Many states are a regulatory Wild West for carbon pipelines. These are the first carbon pipelines ever proposed in Iowa, so agencies are essentially writing rules as the projects move ahead. That said, companies have to meet a variety of state-level requirements to obtain the permits needed to break ground. These can differ from state to state, but in Iowa, the Iowa Utilities Board (IUB) is responsible for approving or denying the proposed carbon pipelines.

FWW Will Stand Before The Iowa Utilities Board

For each of the three pipeline proposals, the three-member IUB must decide whether the project serves the public interest. (Members of the board were appointed by Governor Reynolds and her predecessor, former Governor Branstad. Notably, Branstad now works for Summit Carbon Solutions, the first pipeline company to begin IUB’s permitting process.) 

The IUB must consider the projects’ impacts on public health, the environment and safety. To do that, it relies on those impacted by the project to raise issues affecting them, through the proceeding’s docket. Based on those testimonies, the project’s purported need and any other factor bearing on the public interest, the IUB will decide whether to approve the proposals or not.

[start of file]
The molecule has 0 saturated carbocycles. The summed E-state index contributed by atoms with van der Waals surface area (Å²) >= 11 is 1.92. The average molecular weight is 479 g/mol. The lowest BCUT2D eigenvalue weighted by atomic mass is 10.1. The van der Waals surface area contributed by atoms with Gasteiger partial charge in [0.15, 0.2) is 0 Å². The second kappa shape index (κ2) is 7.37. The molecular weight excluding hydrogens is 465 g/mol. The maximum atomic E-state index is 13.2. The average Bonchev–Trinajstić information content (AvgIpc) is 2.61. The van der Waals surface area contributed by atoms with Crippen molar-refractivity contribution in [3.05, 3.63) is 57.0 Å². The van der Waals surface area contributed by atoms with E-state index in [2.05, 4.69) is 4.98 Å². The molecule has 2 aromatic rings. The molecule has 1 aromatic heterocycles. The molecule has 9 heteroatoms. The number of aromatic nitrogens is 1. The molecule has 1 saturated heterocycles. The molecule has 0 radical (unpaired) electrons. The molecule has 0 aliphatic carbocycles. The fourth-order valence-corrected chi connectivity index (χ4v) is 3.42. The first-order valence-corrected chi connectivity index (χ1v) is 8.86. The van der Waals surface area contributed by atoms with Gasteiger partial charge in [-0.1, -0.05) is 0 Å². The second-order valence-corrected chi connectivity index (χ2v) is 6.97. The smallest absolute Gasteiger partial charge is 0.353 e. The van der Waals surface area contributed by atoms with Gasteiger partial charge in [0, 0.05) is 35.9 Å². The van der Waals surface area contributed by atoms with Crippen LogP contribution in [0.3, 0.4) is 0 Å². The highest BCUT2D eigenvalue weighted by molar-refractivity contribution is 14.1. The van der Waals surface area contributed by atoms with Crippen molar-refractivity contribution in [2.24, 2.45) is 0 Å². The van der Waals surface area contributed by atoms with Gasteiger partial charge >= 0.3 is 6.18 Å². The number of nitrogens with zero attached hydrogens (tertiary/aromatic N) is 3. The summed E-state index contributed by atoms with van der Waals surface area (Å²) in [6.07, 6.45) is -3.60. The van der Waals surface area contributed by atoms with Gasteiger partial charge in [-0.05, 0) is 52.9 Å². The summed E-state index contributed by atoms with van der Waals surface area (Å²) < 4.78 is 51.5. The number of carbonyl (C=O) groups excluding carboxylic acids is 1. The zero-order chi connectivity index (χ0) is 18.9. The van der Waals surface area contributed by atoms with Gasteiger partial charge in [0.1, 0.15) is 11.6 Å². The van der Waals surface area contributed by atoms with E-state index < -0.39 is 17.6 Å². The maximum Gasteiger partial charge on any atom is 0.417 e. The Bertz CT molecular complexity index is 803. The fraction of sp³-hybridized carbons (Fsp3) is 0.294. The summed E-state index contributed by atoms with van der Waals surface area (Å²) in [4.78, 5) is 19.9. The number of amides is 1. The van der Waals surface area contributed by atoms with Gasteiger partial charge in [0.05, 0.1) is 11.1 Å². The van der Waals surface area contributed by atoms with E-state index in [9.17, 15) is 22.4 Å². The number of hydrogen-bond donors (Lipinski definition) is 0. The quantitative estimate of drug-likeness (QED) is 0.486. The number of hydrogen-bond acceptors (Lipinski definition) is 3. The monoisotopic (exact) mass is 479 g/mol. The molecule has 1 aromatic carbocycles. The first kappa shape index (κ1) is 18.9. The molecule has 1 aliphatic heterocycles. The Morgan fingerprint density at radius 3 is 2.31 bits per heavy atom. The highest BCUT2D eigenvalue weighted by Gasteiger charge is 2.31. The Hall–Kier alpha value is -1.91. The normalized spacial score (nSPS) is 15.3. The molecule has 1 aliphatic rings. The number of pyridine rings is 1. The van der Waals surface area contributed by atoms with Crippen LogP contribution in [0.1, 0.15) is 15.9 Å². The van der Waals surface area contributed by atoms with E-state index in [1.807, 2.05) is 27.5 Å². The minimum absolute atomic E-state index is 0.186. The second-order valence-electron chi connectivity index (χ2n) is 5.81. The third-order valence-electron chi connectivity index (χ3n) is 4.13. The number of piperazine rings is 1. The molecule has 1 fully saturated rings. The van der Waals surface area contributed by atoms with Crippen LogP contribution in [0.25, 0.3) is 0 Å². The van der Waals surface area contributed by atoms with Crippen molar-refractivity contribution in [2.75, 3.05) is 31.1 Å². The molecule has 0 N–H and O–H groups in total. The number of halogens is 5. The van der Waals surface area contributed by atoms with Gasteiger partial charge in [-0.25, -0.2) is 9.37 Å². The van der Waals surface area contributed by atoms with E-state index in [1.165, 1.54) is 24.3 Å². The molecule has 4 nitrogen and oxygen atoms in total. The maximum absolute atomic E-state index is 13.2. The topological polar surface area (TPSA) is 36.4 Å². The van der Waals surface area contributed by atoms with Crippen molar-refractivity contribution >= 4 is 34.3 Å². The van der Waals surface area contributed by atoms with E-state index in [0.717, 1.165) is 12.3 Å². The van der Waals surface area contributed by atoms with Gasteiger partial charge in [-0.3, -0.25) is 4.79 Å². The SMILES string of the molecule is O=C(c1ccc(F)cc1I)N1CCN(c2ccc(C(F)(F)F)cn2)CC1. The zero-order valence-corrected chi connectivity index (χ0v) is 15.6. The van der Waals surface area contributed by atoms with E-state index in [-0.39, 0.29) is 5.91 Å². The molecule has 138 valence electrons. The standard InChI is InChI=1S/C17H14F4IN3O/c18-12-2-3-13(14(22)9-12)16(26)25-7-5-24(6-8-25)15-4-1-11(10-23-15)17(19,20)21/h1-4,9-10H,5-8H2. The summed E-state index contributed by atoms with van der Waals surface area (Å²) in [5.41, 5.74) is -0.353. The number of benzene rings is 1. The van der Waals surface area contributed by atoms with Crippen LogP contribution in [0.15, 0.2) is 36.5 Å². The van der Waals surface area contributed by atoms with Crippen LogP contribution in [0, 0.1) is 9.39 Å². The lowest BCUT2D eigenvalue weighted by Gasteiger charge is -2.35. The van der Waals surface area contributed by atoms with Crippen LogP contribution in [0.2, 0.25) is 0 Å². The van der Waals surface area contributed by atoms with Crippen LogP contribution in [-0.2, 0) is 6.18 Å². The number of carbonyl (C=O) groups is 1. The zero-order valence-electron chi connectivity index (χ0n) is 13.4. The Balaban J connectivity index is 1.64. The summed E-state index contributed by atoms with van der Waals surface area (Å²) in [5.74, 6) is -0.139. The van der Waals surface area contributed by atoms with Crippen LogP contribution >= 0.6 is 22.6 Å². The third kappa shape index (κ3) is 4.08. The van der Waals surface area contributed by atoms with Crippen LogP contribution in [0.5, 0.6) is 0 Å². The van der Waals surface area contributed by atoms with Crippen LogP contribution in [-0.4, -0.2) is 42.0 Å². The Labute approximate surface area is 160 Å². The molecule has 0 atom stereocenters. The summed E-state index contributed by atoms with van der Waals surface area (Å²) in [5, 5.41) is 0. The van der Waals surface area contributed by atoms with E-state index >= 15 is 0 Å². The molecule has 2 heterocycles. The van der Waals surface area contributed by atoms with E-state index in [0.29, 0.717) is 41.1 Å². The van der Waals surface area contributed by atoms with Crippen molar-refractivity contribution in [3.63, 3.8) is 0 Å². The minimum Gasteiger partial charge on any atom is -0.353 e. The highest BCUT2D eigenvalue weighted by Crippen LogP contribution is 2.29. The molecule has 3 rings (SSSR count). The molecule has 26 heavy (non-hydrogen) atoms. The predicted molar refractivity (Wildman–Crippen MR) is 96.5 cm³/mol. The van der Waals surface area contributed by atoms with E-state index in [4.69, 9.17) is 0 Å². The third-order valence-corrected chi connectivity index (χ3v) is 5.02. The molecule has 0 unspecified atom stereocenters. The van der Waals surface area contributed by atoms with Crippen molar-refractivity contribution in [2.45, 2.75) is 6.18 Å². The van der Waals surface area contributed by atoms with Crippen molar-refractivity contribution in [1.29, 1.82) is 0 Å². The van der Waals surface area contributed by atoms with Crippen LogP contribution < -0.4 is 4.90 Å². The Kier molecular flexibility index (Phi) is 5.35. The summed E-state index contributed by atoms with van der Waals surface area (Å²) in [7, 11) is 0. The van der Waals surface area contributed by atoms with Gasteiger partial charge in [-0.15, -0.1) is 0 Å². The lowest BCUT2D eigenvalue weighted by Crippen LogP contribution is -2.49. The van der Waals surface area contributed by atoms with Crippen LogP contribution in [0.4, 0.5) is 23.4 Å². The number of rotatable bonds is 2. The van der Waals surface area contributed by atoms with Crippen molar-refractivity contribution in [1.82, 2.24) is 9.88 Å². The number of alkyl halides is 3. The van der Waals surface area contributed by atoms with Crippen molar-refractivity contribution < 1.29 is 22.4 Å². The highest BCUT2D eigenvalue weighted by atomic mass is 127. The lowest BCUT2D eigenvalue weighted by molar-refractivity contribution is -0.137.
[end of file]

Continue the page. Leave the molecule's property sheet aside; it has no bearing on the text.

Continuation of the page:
We’ll Be With Iowans Every Step Of The Way

We have a long road ahead of us to push back on these pipelines. The timeline of IUB hearings will stretch well into 2023 — and that’s just for Summit’s project. But Food & Water Watch is committed to this fight and will be with Iowans every step of the way.

This month, Food & Water Watch became an official legal party to Summit Carbon Solution’s IUB docket. We now have legal standing to engage in the IUB’s permitting process. This allows us to better fight for the interests of our 24,000 Iowa members and supporters by voicing concerns throughout the permit hearings and requesting rehearings as needed. After the hearing, the IUB will deny or grant the permit, as well as the use of eminent domain. If the Board does greenlight Summit’s dangerous proposal, we’ll be ready to appeal.

We’re putting our all into this fight, from our lawyers, to our organizers, to our policy experts. But our most powerful support will come from you. Will you join us?

With so much on the line, it’s critical that the Iowa Utilities Board hears from you. Our opponents may spend billions to fight this issue, but they will never match the power created by people coming together. It’s up to us to hold the agencies designed to protect us accountable. We must demand that the IUB puts the interests of Iowans before the interests of private corporations. Tell the IUB that Iowans do not support hazardous carbon pipelines by sending a message now.

Tell the IUB: No Carbon Pipelines!